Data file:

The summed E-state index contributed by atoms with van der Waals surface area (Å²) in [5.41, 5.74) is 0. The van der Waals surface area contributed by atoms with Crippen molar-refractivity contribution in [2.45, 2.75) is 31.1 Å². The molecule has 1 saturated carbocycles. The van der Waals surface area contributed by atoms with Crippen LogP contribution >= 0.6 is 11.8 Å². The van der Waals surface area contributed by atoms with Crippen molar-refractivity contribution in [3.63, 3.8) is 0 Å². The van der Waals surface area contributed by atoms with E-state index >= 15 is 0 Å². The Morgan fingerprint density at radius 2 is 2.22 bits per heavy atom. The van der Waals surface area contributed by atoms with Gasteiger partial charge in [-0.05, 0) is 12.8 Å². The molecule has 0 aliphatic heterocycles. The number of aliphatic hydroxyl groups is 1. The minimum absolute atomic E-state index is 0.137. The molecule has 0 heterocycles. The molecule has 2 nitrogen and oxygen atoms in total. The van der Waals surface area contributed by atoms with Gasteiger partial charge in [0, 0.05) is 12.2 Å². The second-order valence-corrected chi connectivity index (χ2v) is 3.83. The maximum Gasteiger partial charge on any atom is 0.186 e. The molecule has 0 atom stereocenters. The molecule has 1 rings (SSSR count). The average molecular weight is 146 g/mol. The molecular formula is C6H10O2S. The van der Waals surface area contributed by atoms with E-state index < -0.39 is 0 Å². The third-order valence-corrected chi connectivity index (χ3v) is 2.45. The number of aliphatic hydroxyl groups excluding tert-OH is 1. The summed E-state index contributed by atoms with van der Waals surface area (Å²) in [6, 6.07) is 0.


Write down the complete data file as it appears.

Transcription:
The summed E-state index contributed by atoms with van der Waals surface area (Å²) in [5.41, 5.74) is 0. The van der Waals surface area contributed by atoms with Crippen molar-refractivity contribution in [2.45, 2.75) is 31.1 Å². The molecule has 1 saturated carbocycles. The van der Waals surface area contributed by atoms with Crippen LogP contribution >= 0.6 is 11.8 Å². The van der Waals surface area contributed by atoms with Crippen molar-refractivity contribution in [3.63, 3.8) is 0 Å². The van der Waals surface area contributed by atoms with E-state index >= 15 is 0 Å². The Morgan fingerprint density at radius 2 is 2.22 bits per heavy atom. The van der Waals surface area contributed by atoms with Gasteiger partial charge in [-0.05, 0) is 12.8 Å². The molecule has 0 aliphatic heterocycles. The number of aliphatic hydroxyl groups is 1. The minimum absolute atomic E-state index is 0.137. The molecule has 0 heterocycles. The molecule has 2 nitrogen and oxygen atoms in total. The van der Waals surface area contributed by atoms with Gasteiger partial charge in [0, 0.05) is 12.2 Å². The second-order valence-corrected chi connectivity index (χ2v) is 3.83. The maximum Gasteiger partial charge on any atom is 0.186 e. The molecule has 0 atom stereocenters. The molecule has 1 rings (SSSR count). The average molecular weight is 146 g/mol. The molecular formula is C6H10O2S. The van der Waals surface area contributed by atoms with E-state index < -0.39 is 0 Å². The third-order valence-corrected chi connectivity index (χ3v) is 2.45. The number of aliphatic hydroxyl groups excluding tert-OH is 1. The summed E-state index contributed by atoms with van der Waals surface area (Å²) in [6, 6.07) is 0.